By disclosing cloak and dagger spying at the National Security Agency (NSA), fugitive Edward Snowden has already upended diplomatic relations between Washington and the European Union. Snowden's super-sensitive revelations, which have uncovered a vast NSA espionage network in Europe called PRISM, have led to indignant though somewhat hypocritical howls of protest from Paris and Berlin. Perhaps, the disclosures may even derail corporate-friendly trade talks between the EU and U.S. scheduled to commence shortly.
As if such disclosures were not sensational enough, Snowden is now moving on to NSA activities in Latin America. Apparently, the young whistle-blower has shared additional information from his laptops with Glenn Greenwald, a Guardian journalist who has just published an explosive exposé of NSA spying in Brazil. Greenwald's report, which was published through Brazilian newspaper O Globo, confirms that the NSA has collected data on millions of telephone and e-mail conversations in the South American nation. Needless to say, the article has led to a withering response from the Dilma Rousseff government, which has pressed the U.S. Embassy in Brasilia to account for its actions.
To be sure, Greenwald can be something of a knee-jerk ideologue, and I've had my criticisms over the years. Nevertheless, by shedding light on the NSA, a rather obscure government entity which has received scant public scrutiny, Greenwald deserves a lot of credit. As I've written previously, the U.S. harbors diplomatic suspicions of Brazil, and if anything Greenwald's reporting further underscores Washington's wariness toward the rising South American juggernaut.
According to Greenwald, NSA intercepts of Brazilian transmissions have been massive. Indeed, within the wider Americas region, NSA snooping on the South American nation is second only to the U.S. Perhaps, Greenwald's article will prompt investigations into Brazilian and U.S. telecommunications companies, whose role in the NSA affair has yet to be fully clarified. Reportedly, the NSA collected its data through so-called communication "associations" which tie American and Brazilian firms together, though it is not known whether the companies themselves were aware of the spying.
From the ITT Corporation to Panama
Snowden's Brazilian bombshell may bring back bad memories for Latin Americans, who have long been concerned about U.S interference. Though much of the NSA's history is obscure or poorly documented, what is clear is that ITT (or International Telephone and Telegraph), which installed much of Latin America's hard line communications, proved very valuable to the agency. Indeed, the company reportedly even had a say in who actually ran the NSA.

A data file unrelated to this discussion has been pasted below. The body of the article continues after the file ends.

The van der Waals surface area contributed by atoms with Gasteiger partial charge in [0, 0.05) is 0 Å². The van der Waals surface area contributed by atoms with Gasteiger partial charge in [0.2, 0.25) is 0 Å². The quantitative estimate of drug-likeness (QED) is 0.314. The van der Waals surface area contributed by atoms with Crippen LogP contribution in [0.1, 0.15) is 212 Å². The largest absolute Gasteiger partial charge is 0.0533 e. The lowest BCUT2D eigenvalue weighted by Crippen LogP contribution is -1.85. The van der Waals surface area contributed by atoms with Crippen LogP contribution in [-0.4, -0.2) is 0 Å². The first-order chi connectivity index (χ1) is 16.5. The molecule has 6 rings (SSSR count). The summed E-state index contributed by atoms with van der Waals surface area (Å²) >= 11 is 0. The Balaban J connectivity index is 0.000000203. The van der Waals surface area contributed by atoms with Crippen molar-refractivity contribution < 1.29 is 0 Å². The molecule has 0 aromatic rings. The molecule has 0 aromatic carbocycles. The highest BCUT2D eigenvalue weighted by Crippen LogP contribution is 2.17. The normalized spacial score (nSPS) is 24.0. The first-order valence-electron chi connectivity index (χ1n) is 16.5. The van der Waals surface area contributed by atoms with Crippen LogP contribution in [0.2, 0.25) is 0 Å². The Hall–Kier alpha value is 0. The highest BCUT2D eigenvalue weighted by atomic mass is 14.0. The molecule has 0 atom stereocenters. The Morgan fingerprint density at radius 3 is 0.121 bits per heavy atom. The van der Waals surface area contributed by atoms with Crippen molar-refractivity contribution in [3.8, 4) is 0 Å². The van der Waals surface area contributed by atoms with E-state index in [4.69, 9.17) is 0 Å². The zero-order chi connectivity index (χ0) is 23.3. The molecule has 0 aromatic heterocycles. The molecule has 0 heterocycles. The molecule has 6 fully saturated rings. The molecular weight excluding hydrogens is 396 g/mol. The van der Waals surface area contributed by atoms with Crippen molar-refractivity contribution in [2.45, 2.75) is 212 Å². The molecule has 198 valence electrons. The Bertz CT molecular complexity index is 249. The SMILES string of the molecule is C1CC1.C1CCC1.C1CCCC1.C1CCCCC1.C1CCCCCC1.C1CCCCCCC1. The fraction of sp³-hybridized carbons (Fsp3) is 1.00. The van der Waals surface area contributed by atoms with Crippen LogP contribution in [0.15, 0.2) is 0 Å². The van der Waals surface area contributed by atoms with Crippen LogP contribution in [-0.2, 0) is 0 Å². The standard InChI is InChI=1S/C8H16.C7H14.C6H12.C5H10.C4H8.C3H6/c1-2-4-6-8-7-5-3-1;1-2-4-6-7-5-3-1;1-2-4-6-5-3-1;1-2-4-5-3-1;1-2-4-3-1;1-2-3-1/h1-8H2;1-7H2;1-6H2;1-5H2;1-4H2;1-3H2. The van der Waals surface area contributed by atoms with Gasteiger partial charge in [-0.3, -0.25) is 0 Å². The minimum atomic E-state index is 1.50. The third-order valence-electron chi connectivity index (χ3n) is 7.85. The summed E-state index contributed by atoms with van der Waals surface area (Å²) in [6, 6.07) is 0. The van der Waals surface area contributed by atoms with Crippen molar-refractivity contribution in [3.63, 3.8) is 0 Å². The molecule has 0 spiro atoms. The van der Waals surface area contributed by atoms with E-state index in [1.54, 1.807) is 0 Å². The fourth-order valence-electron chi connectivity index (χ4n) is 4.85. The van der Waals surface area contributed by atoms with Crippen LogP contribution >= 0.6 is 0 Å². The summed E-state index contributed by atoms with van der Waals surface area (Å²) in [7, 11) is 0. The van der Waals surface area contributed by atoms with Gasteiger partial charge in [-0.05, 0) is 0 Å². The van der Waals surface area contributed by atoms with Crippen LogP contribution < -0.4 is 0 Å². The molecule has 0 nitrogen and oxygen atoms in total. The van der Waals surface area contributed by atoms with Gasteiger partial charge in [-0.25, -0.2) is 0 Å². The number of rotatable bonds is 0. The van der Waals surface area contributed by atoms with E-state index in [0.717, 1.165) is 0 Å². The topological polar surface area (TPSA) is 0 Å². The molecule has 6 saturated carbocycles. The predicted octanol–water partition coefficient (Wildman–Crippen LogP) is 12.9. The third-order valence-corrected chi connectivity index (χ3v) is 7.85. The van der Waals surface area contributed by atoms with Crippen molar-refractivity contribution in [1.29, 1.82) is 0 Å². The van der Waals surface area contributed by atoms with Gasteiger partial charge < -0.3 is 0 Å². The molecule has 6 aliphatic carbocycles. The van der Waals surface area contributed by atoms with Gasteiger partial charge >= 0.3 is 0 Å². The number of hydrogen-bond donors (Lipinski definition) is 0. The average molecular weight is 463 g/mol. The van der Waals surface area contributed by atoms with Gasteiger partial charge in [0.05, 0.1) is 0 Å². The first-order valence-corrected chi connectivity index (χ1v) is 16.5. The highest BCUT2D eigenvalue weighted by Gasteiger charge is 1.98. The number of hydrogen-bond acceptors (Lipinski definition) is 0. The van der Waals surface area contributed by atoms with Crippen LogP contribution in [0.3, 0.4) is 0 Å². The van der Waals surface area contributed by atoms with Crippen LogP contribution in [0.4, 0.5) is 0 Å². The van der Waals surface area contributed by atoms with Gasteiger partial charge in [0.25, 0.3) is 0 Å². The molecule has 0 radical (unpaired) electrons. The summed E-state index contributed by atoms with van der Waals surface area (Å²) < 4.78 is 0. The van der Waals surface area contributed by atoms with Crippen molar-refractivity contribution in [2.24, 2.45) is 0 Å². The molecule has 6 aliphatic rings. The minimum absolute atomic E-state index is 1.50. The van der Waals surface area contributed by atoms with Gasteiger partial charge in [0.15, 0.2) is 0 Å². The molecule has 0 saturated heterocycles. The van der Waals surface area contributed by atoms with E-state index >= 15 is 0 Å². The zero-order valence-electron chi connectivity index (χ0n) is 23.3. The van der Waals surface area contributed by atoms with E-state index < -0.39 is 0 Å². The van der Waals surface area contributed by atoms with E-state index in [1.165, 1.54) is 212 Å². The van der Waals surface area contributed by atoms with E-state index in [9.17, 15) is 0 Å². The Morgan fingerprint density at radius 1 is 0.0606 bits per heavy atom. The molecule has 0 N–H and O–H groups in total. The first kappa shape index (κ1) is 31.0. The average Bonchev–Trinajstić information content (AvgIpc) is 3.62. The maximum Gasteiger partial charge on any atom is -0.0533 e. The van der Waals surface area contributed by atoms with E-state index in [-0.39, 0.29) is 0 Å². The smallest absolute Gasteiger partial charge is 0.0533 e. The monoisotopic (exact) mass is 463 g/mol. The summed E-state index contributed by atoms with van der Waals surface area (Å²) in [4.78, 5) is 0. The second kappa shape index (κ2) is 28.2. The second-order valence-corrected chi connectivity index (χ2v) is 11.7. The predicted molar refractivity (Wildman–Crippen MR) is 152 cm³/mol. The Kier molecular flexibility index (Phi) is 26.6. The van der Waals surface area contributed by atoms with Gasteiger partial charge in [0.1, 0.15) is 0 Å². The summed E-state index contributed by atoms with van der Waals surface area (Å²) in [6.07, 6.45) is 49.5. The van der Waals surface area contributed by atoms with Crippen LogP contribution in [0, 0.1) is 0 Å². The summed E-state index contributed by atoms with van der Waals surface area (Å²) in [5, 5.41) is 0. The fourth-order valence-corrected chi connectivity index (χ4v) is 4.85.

During the 1960s, the NSA rose to prominence by collecting data on Latin America. According to Thomas Hughes, author of Perilous Encounters: Cold War Collisions of Domestic and World Politics,
"the bearers of intercepts got favored treatment. The texts were placed between special covers, handled under lock and key, and hand delivered by special carriers. The latter enjoyed almost immediate access to the highest levels of the government, and these policymakers, in turn, often found NSA tidbits dramatic, entertaining and juicy. Personal items about the quirks of their counterparts -- heads of state, foreign ministers, and ambassadors -- were irresistible. Presidents Kennedy, Johnson and Nixon were all avid NSA consumers."
According to Thomas Perkins, a former NSA spy and author of Confessions of an Economic Hit Man, the agency collaborated with anti-Communist leaders in Panama during the Cold War. Perkins claims that when he was a young man, he was dispatched to poor Latin American countries such as Panama where he was tasked with cheating governments out of money and funneling cash from the coffers of the World Bank into the hands of major corporations and wealthy elites. When Omar Torrijos ruled in Panama during the 1970s, the NSA reportedly bugged the nationalist leader's private residence. Then, during negotiations over the Panama Canal, the agency acquired sensitive information about Torrijos' personal life.
NSA and the Latin American Drug War